Lewis, Lytham

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We spoke at the end of April last year. How has life been since then?*
It’s been a very difficult year, financially and everything. My girlfriend has been getting furlough money but, after all the rent and stuff, there’s not much left over every month. And then there’s the storage units for my scrap metal to pay for as well. There’s more going out than coming in basically. It’s been putting pressure on the relationship.

How have you survived?
I’ve been doing odd jobs, just ticking over, and trying to keep the scrap metal business going when I can. I’ve just come back now with a washing machine and a pram from the next street and in a bit I’m going out to get a filing cabinet from two streets down the other way. When I get any money, I give that to my girlfriend to catch up on what I owe her. Whenever she pays for anything, she writes half of it down – half the rent, half the council tax, whatever – and then I pay her back when I can from the money I make from selling scrap. And now I’ll be back on my pitch and selling magazines for the first time this year. 

So you’re still keeping up with the scrap metal dealing. How’s that going?
The price of scrap has suddenly gone up. It was really low last year so I’ve been keeping a load of stuff in storage waiting for it to change. I sell it to whatever scrap yard will give me the most money for it. We’re a throwaway society and I get all kinds of stuff given to me. Somebody gave me 30 bags of shoes from Marks and Spencer the other day and they were all brand new. I’ve been selling them for £1 to my friends, family and neighbours. A lot of the people in my area don’t have much money and they come round to my house and see what I’ve got, take it and give me a donation for it. My friend’s a tree surgeon and I know people with log fires who can’t afford to pay high gas bills, so I chop up the trees he gets and take the wood round to them and in return they cook me dinner for a week. That’s how I’ve always lived – doing something for someone and they do something for me in return. That’s how we used to live, bartering and trading, isn’t it?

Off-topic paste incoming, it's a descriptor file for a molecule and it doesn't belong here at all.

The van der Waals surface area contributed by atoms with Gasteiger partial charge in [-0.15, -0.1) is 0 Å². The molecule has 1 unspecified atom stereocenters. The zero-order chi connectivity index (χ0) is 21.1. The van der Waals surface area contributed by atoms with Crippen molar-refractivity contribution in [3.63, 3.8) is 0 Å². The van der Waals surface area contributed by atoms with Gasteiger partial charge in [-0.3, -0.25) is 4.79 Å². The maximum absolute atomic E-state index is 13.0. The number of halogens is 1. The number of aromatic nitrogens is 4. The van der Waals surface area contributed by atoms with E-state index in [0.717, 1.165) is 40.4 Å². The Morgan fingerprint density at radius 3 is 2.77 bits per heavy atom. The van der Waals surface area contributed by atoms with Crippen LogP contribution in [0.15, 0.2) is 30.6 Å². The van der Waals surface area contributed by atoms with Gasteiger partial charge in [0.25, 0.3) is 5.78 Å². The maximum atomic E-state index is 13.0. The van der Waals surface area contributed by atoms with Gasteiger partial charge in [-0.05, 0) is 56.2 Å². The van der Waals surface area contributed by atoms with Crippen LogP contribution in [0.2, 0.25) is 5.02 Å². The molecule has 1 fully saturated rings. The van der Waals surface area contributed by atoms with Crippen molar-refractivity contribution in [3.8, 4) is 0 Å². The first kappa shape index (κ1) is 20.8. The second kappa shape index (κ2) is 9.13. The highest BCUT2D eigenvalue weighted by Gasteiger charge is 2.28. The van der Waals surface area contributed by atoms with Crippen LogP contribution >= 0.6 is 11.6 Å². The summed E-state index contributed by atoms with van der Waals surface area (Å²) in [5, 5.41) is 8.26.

What did you do during the lockdowns?
I went out and walked the dog a lot, collecting any scrap metal that I found lying about. I read a lot of books. I cleaned the alleyways near me with a jet washer and helped tidy the neighbours’ gardens and painted some walls. 

Sounds like you’re an asset to the community!
Sometimes I am, sometimes I’m not. I can be noisy when I’m pushing my trolley full of scrap metal around, but as long as I don’t do that before 10 in the morning and I don’t wake the neighbours up I’m all right.

And how’s your dog?
She’s doing all right. She’s always with me, even when I go out selling the magazine. In nine years, she’s only ever been apart from me once and she cried all night, looking out of the window for me. I won’t take a job if I can’t take my dog to work. They don’t live long enough to leave them for long periods of time. Maybe my life will change after the dog has gone. Maybe I’ll get a proper job and do what everyone wants me to do but for now I’m quite happy doing what I do.

What do you want to do?
I want to own a scrap yard, have a horse and cart, and collect scrap all day. 

Is your life on track, do you think?
I’m still a bit all over the place but I’m getting there. I’ve still got stuff in storage from when I was made homeless 10 years ago. I don’t have anyone who can drive a van to go and get it and so I just have to keep it in storage and pay for it. 

Do you have a message for your customers?
I hope to see you all soon and I hope everyone has been okay during lockdown. 

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